Lena: So you never had any bad encounters, any discrimination?
Edgardo: None at all. Which is surprising because I have heard that a lot of people have had.
Even if Gizela has never faced discrimination herself, that does not mean that the drag scene has never been misunderstood.
Lena: What do you think is the biggest misconception about drag?
Edgardo: That you do it because you want to dress up like a girl. Which is actually not what it is about. They don’t understand that it’s a form of art.
Edgardo: I mean if I spend two hours painting my face, it is the same thing as if I sat and paint for two hours. That’s an artist, right? You’re doing what you would normally do on a Saturday night at 4 A.M. after you’re drunk, except you’re doing it with a wig and clothes. I wish I could do drag as a boy. I wish I could go to a club as a boy and perform and death drop and twist and backflip but no one is going to enjoy it. Because as a boy you would only be another drunk in the club.
Lena: So it is not a girl impersonation. It’s a girl but ten times crazier.
Edgardo: Correct. It’s that girl that you would never want to take home to mom.
A lot of dancing and lip syncing, a tad of humor, great looks, and even impersonations. Gizela does it all. But in order to win everyone’s heart, in the United States and in the Czech Republic, Gizela had to learn how to adjust to her audience.
Edgardo: When you’re doing a drag show you have to dress up for the people, perform for the people. You have to adapt your drag to where you are performing.
Lena: So do you perform the same way here than you do in the U.S.?
Edgardo: The Czech Republic is more about impersonations. People enjoy more impersonations of artists, whereas in the U.S. if you’re not death dropping every 2 seconds or cartwheeling or backflipping then everybody’s like ‘Who is she? What is she doing?’. Like here I can do Brittney (Spears) 7 days a week, 365 days a year, and everybody will love it. In the U.S. I do it once it’s OK, the second time it’s like ‘hmm. Yeah, we’ve seen it. We saw it last month, we don’t want to see it again.’
Lena: What is your favorite part about your performances?
Edgardo: My favorite part is when the people scream. Yeah, you could be performing and you can hear ‘Woo Woo Woo’ then when you hear like a huge scream and yell because you did a death drop or something, that’s the favorite part. Because it’s like ‘yeah, they’re enjoying it’. If I ever did a show and there was total silence I would retire.
Lena: So at 70 you will be death dropping.
Edgardo: Correct. And my wheelchair will be waiting for me outside.
Edgardo: Basically the ‘House of Kova’ is mainly… we’re like a family. Family of drag peers.Basically, it’s my House and I’m the drag mother. So the people in my House are usually my drag daughters.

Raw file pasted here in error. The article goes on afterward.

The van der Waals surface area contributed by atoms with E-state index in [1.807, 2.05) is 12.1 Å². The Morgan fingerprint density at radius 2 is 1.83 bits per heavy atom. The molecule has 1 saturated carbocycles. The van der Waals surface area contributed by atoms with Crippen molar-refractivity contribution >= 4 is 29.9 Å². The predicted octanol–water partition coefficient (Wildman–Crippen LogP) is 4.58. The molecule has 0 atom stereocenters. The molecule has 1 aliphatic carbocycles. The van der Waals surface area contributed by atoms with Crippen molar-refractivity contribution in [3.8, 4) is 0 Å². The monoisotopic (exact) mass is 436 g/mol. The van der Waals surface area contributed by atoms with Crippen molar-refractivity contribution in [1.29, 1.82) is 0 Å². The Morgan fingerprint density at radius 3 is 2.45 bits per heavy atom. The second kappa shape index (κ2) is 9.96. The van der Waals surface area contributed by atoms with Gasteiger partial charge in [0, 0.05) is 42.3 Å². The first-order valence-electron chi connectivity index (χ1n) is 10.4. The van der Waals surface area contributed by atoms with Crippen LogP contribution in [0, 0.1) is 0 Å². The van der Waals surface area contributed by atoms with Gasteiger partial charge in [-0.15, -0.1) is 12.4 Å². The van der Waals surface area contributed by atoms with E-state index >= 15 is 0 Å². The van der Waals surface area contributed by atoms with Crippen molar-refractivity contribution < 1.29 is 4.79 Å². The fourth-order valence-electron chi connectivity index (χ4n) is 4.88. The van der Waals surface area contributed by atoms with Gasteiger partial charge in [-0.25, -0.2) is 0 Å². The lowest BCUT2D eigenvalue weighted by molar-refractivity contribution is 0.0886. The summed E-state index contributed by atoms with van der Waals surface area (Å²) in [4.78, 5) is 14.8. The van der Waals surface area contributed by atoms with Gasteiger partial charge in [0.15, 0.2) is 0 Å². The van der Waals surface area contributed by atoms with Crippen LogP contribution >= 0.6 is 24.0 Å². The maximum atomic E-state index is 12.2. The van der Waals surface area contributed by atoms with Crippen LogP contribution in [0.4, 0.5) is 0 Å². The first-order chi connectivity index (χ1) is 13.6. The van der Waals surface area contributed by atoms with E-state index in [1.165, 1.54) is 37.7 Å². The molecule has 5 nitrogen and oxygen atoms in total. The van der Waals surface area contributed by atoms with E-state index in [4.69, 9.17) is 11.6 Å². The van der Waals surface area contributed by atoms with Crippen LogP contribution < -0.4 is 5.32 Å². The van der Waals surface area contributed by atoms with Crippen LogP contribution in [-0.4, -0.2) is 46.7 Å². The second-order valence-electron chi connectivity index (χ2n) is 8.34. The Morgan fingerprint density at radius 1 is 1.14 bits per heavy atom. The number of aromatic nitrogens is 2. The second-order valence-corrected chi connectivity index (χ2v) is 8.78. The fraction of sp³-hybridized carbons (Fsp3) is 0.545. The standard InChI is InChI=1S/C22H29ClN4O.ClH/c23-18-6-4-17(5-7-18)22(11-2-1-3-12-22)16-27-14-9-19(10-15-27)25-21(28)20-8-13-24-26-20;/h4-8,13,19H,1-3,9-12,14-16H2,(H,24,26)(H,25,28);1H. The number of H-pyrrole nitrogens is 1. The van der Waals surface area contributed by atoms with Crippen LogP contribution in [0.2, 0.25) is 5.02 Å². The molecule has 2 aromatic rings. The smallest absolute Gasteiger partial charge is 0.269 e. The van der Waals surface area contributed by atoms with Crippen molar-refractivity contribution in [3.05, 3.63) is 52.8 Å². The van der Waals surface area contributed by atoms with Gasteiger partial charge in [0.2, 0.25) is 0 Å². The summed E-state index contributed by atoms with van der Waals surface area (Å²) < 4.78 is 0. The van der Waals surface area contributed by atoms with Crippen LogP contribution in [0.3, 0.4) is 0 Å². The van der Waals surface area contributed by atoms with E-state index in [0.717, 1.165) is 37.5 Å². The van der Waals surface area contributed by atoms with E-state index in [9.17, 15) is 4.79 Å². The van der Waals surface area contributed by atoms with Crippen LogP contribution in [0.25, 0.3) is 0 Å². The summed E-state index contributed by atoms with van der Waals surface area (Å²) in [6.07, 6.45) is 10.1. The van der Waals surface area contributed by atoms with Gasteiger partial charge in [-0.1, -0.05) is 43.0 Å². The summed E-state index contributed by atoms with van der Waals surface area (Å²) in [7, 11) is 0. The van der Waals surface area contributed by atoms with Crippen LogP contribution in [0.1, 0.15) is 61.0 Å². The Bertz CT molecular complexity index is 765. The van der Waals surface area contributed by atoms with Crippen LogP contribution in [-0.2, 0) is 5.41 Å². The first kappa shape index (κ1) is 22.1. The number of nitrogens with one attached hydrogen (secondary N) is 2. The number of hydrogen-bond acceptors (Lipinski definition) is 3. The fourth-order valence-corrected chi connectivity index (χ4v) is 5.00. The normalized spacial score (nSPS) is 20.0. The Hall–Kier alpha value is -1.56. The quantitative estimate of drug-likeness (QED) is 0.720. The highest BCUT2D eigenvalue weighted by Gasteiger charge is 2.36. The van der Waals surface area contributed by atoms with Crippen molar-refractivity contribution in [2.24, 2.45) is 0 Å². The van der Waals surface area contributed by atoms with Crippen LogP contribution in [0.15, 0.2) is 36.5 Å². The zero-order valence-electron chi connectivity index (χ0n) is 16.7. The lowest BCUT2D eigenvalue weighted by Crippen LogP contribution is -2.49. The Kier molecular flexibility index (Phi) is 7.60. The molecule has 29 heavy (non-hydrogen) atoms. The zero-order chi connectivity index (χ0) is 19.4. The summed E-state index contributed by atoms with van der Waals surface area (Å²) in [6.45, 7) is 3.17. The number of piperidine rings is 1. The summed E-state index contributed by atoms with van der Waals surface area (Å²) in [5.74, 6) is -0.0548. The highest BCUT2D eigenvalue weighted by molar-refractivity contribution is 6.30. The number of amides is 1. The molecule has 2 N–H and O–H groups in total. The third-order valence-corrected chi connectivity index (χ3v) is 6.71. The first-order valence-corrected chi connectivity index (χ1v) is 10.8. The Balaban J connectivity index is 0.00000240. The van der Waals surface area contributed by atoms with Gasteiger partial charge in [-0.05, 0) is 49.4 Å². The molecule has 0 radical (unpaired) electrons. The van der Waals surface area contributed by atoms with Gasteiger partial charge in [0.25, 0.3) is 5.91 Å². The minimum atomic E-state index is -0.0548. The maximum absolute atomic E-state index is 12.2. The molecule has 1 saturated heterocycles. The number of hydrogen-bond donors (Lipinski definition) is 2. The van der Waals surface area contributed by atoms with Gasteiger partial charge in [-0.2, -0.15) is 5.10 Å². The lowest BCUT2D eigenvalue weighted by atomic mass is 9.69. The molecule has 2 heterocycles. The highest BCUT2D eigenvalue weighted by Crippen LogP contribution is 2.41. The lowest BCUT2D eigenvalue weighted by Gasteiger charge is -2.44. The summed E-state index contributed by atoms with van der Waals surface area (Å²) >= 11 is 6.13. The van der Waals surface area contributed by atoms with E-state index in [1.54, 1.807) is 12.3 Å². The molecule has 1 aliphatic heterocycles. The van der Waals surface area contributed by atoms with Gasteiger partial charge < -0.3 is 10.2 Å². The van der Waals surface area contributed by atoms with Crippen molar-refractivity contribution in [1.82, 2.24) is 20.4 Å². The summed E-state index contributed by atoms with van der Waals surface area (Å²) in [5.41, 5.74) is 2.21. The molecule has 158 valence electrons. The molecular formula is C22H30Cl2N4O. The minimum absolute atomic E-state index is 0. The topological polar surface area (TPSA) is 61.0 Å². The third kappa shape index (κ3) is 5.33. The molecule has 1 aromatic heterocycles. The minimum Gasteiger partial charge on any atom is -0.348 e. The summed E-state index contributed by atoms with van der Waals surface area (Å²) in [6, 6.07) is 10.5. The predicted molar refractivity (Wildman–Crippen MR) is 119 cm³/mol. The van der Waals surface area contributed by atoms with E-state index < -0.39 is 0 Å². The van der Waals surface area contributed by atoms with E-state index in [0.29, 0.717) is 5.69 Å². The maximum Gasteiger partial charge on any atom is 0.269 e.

Lena: So could you explain what it actually means to be a drag mom?
Edgardo: Basically it just means that they’re people that you have taken under your wing that are not established drag queens. They’re what we call ‘baby drag queens’, who don’t have gigs, who are new to performing. You basically guide them, teach them, show them how to improve their makeup, make better clothing choices, liven-up their performances and make them the star that they should be.
So, I am going to leave the final words to Gizela’s daughters. Here’s how Melancholia Blackbile and Dima Arrest feel about Gizela.
Melancholia: Right from the start Gizela struck me as super welcoming and by creating the House of Kova I feel like she brought together a group of amazing girls who she is very supportive of, and I’m really honored to be part her House. She is fierce, she is professional, no matter the circumstances, and I have so much respect for her as a performer and as a person as well. Like, she’s a blast to be around and I know that me and the other girls can come to have her advice and she’ll try to help. So, thanks Gizela!
Dima: Performing with Gizela was just something spectacular that I can never forget. And the way that she helped us to get ready, helping me and all of us, just really proves what kind of a person she is. So, we love you girl!
Remnants of medieval wall dating back to 1041 unearthed in Břeclav
Measures taken as over 60 percent of Czech Republic hit by extreme drought
Beer, schnitzel and mushroom picking – unique set of emojis captures Czech soul
Barbora Strýcová, 33, in “best form” ahead of Wimbledon semi-final against Serena Williams
Gene Deitch, Part 1: The Oscar-winning US animator who made Tom and Jerry cartoons in communist Prague